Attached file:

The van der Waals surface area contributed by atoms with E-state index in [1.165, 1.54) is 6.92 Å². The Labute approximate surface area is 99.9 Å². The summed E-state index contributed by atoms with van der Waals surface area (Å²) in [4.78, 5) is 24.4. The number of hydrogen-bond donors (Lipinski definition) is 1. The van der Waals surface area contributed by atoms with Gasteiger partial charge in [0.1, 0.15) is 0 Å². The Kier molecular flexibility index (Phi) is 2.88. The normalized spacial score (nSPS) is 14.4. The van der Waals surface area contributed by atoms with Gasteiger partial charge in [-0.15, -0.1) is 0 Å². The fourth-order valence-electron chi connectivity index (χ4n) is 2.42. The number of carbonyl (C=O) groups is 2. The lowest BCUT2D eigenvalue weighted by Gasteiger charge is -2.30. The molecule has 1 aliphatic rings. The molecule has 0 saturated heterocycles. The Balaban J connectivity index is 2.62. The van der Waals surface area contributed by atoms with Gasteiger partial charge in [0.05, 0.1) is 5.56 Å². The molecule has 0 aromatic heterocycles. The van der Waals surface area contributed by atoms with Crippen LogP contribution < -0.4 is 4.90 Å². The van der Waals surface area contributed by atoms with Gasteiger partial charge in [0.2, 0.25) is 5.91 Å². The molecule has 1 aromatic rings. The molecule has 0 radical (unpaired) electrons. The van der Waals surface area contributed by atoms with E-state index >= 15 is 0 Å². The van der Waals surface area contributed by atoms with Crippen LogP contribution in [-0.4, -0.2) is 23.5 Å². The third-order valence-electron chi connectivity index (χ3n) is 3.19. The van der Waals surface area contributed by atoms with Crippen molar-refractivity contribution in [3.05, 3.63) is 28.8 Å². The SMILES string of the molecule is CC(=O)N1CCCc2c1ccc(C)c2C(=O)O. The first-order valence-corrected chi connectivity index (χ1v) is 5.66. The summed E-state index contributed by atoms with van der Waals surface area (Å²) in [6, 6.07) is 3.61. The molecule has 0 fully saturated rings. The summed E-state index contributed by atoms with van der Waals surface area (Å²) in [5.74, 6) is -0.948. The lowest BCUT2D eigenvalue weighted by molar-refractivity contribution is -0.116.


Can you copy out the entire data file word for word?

The van der Waals surface area contributed by atoms with E-state index in [1.165, 1.54) is 6.92 Å². The Labute approximate surface area is 99.9 Å². The summed E-state index contributed by atoms with van der Waals surface area (Å²) in [4.78, 5) is 24.4. The number of hydrogen-bond donors (Lipinski definition) is 1. The van der Waals surface area contributed by atoms with Gasteiger partial charge in [0.1, 0.15) is 0 Å². The Kier molecular flexibility index (Phi) is 2.88. The normalized spacial score (nSPS) is 14.4. The van der Waals surface area contributed by atoms with Gasteiger partial charge in [-0.15, -0.1) is 0 Å². The fourth-order valence-electron chi connectivity index (χ4n) is 2.42. The number of carbonyl (C=O) groups is 2. The lowest BCUT2D eigenvalue weighted by Gasteiger charge is -2.30. The molecule has 1 aliphatic rings. The molecule has 0 saturated heterocycles. The Balaban J connectivity index is 2.62. The van der Waals surface area contributed by atoms with Gasteiger partial charge in [0.05, 0.1) is 5.56 Å². The molecule has 0 aromatic heterocycles. The van der Waals surface area contributed by atoms with Crippen LogP contribution < -0.4 is 4.90 Å². The van der Waals surface area contributed by atoms with Gasteiger partial charge in [0.2, 0.25) is 5.91 Å². The molecule has 1 aromatic rings. The molecule has 0 radical (unpaired) electrons. The van der Waals surface area contributed by atoms with E-state index >= 15 is 0 Å². The van der Waals surface area contributed by atoms with Crippen LogP contribution in [-0.4, -0.2) is 23.5 Å². The third-order valence-electron chi connectivity index (χ3n) is 3.19. The van der Waals surface area contributed by atoms with Crippen molar-refractivity contribution in [3.05, 3.63) is 28.8 Å². The SMILES string of the molecule is CC(=O)N1CCCc2c1ccc(C)c2C(=O)O. The first-order valence-corrected chi connectivity index (χ1v) is 5.66. The summed E-state index contributed by atoms with van der Waals surface area (Å²) in [6, 6.07) is 3.61. The molecule has 0 fully saturated rings. The summed E-state index contributed by atoms with van der Waals surface area (Å²) in [5.74, 6) is -0.948. The lowest BCUT2D eigenvalue weighted by molar-refractivity contribution is -0.116.